The National Institutes of Health celebrates November as Native American Heritage Month as we remain deeply committed to the principles of equity, diversity, inclusion, and accessibility in our research and workplace. During this month we pay tribute to the many contributions made by Native Americans. Our hope in the Office of Equity, Diversity and Inclusion (EDI) is to continue to acknowledge the contributions of Native Americans and work to help eliminate discrimination throughout the year.
...we are still here, and we have so much to say about how we live.
- Princess Daazhraii Johnson, GW Magazine
In Our Voices: Native Pride
In Our Voices: What to Expect
In Our Voices: Who Are We
In Our Voices: Why NIH
Native American Heritage Month Guest Lecture
Wednesday, November 16, 2022 | 3:00 - 4:30 pm EDT
The NIH Tribal Health Research Office (THRO) will host a guest lecture for Native American Heritage Month.
Author: Dr. Pamela Miller and Ms. Vi Waghiyi
If we can tell our stories, if people can see our work and see us, then it's a natural process. It's a natural journey for people to feel commonality with people.
- Diane Fraher, founder of the American Indian Artists Inc.
Oscar Howe (1915 –1983) is a Yanktonai Native American artist from South Dakota, who defiantly protested the limitations placed on Native American art. Howe’s modernist painting style is defined by the dynamic lines, vibrant colors, and motion that captured his Dakota heritage and tumultuous childhood. According to Howe’s biography, his 1958 piece, Umini Wacipi (War and Peace Dance) was rejected by the Philbrook Art Center for not being a “traditional Indian painting.” He wrote, “Are we to be held back forever with one phase of Indian painting, that is the most common way? We are to be herded like a bunch of sheep, with no right for individualism, dictated as the Indian has always been, put on reservations and treated like a child...”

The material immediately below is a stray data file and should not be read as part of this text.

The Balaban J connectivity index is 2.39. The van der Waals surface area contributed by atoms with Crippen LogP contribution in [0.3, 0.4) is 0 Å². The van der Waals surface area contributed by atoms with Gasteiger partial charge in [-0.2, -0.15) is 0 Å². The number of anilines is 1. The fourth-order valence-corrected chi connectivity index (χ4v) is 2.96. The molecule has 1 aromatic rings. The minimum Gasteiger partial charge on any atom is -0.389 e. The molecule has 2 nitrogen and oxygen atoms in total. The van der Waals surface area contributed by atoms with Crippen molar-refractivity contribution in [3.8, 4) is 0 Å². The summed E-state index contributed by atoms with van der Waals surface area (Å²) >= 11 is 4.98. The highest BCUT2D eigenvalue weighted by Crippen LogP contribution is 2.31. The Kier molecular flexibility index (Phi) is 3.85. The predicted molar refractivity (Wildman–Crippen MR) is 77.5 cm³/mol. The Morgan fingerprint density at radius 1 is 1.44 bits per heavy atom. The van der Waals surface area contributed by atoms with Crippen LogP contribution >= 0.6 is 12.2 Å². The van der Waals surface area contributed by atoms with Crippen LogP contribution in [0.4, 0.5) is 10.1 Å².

In hopes of honoring Howe’s legacy of breaking boundaries and limitations, the 2022 Native American Heritage Month Hero image showcases his revolutionary work, Dance of the Heyoka. The theme, “In Our Voices” disputes harmful monolithic stereotypes and seeks to recognize the rich intersectionality and diversity of traditions, languages, artistic styles, and beliefs that exist within the Native American community.